A fresh image based on brand new deep space data appears to show a wormhole spinning before our eyes.
The aptly named “Phantom Galaxy” glows eerily in a new image by Judy Schmidt based on James Webb Space Telescope data collected nearly a million miles away from our planet using the observatory’s Mid-Infrared Instrument (MIRI).
“I’ve been doing this for 10 years now, and [Webb] data is new, different and exciting,” Schmidt told Space.com. “Of course I’m going to make something with it.”
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The image highlights the dust lanes in the galaxy, which is more commonly known as NGC 628 or Messier 74. Dubbed “the perfect spiral” by some astronomers because the galaxy is so symmetrical, the Phantom Galaxy is of scientific interest due to its intermediate mass. black holes scientists believe are embedded in the heart.
The galaxy has been professionally imaged many times before, including by space observatories such as the Hubble Space Telescope and the Wide-field Infrared Survey Explorer (WISE). What sets Webb images apart from previous efforts is the mid-infrared region that highlights cosmic dust, along with the power of the unique 18-segment hexagonal mirror and location in deep space.
Webb observed M74 earlier this week. The data was also shared on Twitter (opens in a new tab) (with different filtering) by Gabriel Brammer, an astronomer at the Cosmic Dawn Center in the Niels Bohr Institute at the University of Denmark.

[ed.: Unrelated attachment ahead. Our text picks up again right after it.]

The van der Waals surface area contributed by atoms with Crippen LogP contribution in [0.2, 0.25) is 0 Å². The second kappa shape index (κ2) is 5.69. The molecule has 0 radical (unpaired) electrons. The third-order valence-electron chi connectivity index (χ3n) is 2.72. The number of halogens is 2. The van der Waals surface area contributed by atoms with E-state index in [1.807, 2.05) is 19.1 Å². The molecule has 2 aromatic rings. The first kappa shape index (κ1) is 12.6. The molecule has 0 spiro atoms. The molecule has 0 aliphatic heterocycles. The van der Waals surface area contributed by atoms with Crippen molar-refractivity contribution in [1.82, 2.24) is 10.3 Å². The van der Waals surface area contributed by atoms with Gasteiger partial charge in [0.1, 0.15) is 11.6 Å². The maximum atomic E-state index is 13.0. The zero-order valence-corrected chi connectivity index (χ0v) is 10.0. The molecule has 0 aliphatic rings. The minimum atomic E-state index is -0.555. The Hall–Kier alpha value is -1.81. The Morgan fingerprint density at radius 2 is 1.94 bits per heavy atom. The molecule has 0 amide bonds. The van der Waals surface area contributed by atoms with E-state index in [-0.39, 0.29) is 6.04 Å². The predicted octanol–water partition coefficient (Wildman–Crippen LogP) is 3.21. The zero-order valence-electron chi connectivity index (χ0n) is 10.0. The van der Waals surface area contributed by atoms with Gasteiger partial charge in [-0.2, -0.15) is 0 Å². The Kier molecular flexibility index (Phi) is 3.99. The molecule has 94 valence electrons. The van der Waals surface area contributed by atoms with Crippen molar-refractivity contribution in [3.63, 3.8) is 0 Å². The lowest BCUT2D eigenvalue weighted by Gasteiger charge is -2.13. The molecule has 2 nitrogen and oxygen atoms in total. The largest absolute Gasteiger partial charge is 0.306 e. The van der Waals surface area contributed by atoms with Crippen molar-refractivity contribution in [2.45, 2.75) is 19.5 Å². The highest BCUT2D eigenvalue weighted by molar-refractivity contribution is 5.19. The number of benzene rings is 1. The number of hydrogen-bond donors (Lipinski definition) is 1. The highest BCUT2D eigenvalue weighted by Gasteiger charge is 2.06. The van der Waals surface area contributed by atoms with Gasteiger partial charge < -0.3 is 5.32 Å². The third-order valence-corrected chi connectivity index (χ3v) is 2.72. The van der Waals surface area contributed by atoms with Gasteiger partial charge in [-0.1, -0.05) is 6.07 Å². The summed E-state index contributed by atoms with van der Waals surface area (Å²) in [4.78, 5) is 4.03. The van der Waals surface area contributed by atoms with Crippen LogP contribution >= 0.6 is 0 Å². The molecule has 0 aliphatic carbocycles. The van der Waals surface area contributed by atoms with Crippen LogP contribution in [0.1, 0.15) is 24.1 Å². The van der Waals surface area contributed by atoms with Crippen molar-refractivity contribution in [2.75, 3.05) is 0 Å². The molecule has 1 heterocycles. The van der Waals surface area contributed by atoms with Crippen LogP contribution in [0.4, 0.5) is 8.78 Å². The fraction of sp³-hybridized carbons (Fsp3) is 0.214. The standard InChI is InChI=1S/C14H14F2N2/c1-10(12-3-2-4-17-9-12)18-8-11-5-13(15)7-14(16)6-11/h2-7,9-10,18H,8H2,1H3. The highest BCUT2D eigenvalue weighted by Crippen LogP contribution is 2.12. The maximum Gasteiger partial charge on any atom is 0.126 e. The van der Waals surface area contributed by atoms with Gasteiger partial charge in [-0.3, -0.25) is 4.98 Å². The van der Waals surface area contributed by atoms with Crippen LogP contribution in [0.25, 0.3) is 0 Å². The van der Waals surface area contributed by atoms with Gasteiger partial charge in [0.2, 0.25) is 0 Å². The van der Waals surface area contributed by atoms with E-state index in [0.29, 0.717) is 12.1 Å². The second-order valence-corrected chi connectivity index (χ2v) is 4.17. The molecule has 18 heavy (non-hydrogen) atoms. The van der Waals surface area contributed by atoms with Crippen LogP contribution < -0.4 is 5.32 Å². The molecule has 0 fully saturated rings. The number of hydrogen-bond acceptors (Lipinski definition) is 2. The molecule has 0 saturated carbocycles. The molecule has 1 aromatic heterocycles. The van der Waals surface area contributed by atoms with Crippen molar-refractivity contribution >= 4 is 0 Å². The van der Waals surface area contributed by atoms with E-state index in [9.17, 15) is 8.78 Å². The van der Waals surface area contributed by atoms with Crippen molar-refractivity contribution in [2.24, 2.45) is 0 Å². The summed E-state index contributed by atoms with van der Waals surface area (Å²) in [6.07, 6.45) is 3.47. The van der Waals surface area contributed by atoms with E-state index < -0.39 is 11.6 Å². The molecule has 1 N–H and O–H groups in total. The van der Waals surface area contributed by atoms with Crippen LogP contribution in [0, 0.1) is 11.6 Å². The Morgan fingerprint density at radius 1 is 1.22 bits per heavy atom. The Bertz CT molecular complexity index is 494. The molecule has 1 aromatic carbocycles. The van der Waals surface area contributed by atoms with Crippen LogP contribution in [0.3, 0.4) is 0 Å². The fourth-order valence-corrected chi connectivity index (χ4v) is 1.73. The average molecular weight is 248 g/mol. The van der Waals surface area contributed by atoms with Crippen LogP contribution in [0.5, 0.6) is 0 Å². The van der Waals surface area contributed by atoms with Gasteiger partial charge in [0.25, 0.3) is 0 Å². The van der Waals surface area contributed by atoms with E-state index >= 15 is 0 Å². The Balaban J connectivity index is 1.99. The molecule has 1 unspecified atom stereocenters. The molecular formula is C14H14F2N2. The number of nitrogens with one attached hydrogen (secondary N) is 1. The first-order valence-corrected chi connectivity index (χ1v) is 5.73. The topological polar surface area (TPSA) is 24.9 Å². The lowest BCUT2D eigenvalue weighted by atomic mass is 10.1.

A selection of raw Webb images is made publicly available on this portal (opens in a new tab) a few hours or days after observations, and amateur imagers and researchers are free to use the data as long as they credit the source when they publish.
The busy space telescope released its first operational images on July 12 of deep space objects, including a nebula and views of very young galaxies. An infrared view of Jupiter, along with the gas giant’s moons and rings, joined the iconic new images on July 14.
This week’s work alone demonstrates Webb’s flexibility in switching between objects far away near the cosmic dawn — when the stars began to shine — and solar system objects much closer to the viewfinder.
As for Phantom Galaxy, Schmidt used Photoshop and FITS Liberator for most of the work and stated many of the concepts in her 2017 YouTube tutorial (opens in a new tab) will help with today’s more advanced software.
You can check out more spectacular photos of Webb images and other cosmic objects on Schmidt’s Flickr page (opens in a new tab).